Many things cause urinary incontinence, so there are several treatment options available. No matter what the cause, you need a solution because urinary incontinence can make your life difficult. It can affect your personal relationships as well as your self-confidence. Incontinence can make it difficult to work or have an active lifestyle, especially if you have a hard time adapting to wearing pads. Here's an overview of the different types of incontinence and how they might be treated.
Types Of Incontinence
Urinary incontinence appears in different ways. Stress incontinence is when your bladder leaks when you laugh, cough, or sneeze. Urge incontinence is when you have an urge to use the bathroom, but you can't wait to get there before your bladder starts leaking. These two types of incontinence often appear together in women.
Overflow incontinence is when your bladder doesn't empty, so you often dribble urine. Functional incontinence occurs when you're unable to make it to the bathroom in time due to a mental or physical condition. Both men and women can have urinary incontinence, and it can happen to all ages.
Causes Of Incontinence
Understanding the type and cause of your incontinence is important so your doctor can choose the right treatment. Obesity might contribute to stress incontinence. A medical condition, such as diabetes, might affect your nerves and lead to urge incontinence or an overactive bladder. Bladder cancer, tumors, urinary tract infections, pregnancy, prostate problems, menopause, and changes due to aging can also lead to problems with incontinence.
Treatments For Urinary Incontinence
Your doctor may start with lifestyle changes first. This might include losing weight, eating a healthy diet so you can avoid constipation, avoiding spicy foods and additives that irritate your bladder, or adjusting medications that make your incontinence worse.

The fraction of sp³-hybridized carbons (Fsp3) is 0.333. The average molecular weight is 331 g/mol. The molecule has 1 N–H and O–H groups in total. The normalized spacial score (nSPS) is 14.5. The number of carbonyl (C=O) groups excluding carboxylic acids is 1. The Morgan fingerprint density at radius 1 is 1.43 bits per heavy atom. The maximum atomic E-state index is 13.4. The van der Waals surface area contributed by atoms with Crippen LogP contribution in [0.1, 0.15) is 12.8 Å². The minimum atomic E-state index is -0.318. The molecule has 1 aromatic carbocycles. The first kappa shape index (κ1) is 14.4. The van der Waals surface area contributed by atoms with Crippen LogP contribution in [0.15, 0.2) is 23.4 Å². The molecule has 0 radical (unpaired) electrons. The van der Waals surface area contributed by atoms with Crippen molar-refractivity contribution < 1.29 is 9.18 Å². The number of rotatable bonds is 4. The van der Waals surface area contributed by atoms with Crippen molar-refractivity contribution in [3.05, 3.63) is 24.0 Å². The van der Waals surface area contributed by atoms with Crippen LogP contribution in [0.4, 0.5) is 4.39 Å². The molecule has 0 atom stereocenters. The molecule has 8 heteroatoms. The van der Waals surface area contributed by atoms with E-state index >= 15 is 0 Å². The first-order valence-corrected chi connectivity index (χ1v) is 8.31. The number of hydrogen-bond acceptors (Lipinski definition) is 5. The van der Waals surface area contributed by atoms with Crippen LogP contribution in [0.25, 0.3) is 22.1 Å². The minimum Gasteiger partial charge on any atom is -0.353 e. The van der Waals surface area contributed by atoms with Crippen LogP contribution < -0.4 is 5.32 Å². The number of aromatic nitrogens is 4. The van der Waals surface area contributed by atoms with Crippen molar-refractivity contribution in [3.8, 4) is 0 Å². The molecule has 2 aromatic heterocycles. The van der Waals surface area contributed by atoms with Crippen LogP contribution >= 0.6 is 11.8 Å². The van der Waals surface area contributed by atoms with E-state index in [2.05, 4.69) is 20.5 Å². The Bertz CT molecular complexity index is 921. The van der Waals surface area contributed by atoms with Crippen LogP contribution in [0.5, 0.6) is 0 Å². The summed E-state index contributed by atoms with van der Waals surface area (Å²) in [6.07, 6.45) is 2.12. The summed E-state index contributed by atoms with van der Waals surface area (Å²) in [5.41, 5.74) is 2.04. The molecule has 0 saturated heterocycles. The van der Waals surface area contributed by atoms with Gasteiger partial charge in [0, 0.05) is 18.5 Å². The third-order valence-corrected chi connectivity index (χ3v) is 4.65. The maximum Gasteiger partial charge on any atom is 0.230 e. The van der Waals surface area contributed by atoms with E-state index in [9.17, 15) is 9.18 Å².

Your doctor may also recommend pelvic floor exercises, and they might recommend you take physical therapy to strengthen your pelvic floor. You might also need to train your bladder to empty on a set schedule. If lifestyle changes don't help, your doctor might recommend prescription medications that relax your bladder muscles or that deliver estrogen to your pelvic area to strengthen your urethra.
Sometimes, medical devices help with incontinence. These may be inserted in your vagina or urethra to help support your pelvic area and block leakage. If nothing seems to relieve your incontinence symptoms, your doctor might recommend surgery. There are a few surgeries for incontinence that your doctor might consider. These include the sling procedure for stress incontinence, pelvic prolapse surgery, and surgery that supports the bladder.
Surgery is usually left as the last choice, since making lifestyle changes is often enough to make a difference in your urinary incontinence symptoms.